The earliest known fossils belonging to this group date to about 65 million years ago, shortly after the K-Pg extinction event, though molecular data suggest they may have originated earlier, during the Cretaceous period.
With a few exceptions[a] male animals in the clade have a scrotum which serves the function of cooling the testicles to improve the production of sperm. The sub-clade Scrotifera was named after this feature.
The common ancestor of Boreoeutheria lived between 100 and 80 million years ago. The boreoeutherian ancestor gave rise to species as diverse as giraffes, dogs, mice, bats, whales, and humans. The concept of a boreoeutherian ancestor was first proposed in 2004 in the journal Genome Research. The paper's authors claimed that the genome sequence of the boreoeutherian ancestor could be computationally predicted with 98% accuracy, but would “take a few years and a lot of money”. It is estimated to contain three billion base pairs.
^O'Leary, M. A.; Bloch, J. I.; Flynn, J. J.; Gaudin, T. J.; Giallombardo, A.; Giannini, N. P.; Cirranello, A. L. (2013). "The placental mammal ancestor and the post–K-Pg radiation of placentals". Science. 339 (6120): 662–667. doi:10.1126/science.1229237. PMID23393258.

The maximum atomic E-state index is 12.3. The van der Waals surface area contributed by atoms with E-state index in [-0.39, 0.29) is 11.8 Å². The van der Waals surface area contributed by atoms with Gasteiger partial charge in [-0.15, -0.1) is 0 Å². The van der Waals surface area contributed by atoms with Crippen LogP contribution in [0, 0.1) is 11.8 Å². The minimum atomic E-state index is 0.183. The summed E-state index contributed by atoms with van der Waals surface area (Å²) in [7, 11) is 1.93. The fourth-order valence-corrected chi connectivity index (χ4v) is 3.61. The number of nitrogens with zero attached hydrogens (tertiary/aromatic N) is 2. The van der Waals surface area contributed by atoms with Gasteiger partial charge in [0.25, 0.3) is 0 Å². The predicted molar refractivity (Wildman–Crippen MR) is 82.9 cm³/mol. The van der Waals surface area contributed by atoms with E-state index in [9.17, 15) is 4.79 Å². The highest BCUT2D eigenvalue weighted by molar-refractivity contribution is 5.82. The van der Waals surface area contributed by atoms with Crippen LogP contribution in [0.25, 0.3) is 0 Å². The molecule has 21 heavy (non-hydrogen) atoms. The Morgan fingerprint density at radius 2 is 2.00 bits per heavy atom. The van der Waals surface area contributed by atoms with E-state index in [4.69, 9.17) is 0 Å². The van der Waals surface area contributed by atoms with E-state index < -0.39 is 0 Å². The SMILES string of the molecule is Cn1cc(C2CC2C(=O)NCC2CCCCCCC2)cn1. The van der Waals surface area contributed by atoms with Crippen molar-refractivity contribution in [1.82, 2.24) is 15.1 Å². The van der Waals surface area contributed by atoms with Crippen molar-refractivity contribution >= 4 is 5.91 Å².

^Drew, Liam (8 July 2013). "Why are testicles kept in a vulnerable dangling sac?". slate.com. Between these branches, however, is where it gets interesting, for there are numerous groups, our descended but a-scrotal cousins, whose testes drop down away from the kidneys but don't exit the abdomen. Almost certainly, these animals evolved from ancestors whose testes were external, which means at some point they backtracked ... , evolving anew gonads inside the abdomen. They are a ragtag bunch including hedgehogs, moles, rhinos and tapirs, hippopotamuses, dolphins and whales, some seals and walruses, and scaly anteaters.
Waddell, PJ; Kishino, H; Ota, R (2001). "A phylogenetic foundation for comparative mammalian genomics". Genome Inform Ser Workshop Genome Inform. 12: 141–154.
Murphy, William J.; Eizirik, Eduardo; Springer, Mark S.; et al. (2001). "Resolution of the early placental mammal radiation using Bayesian phylogenetics". Science. 294 (5550): 2348–2351. doi:10.1126/science.1067179. PMID11743200.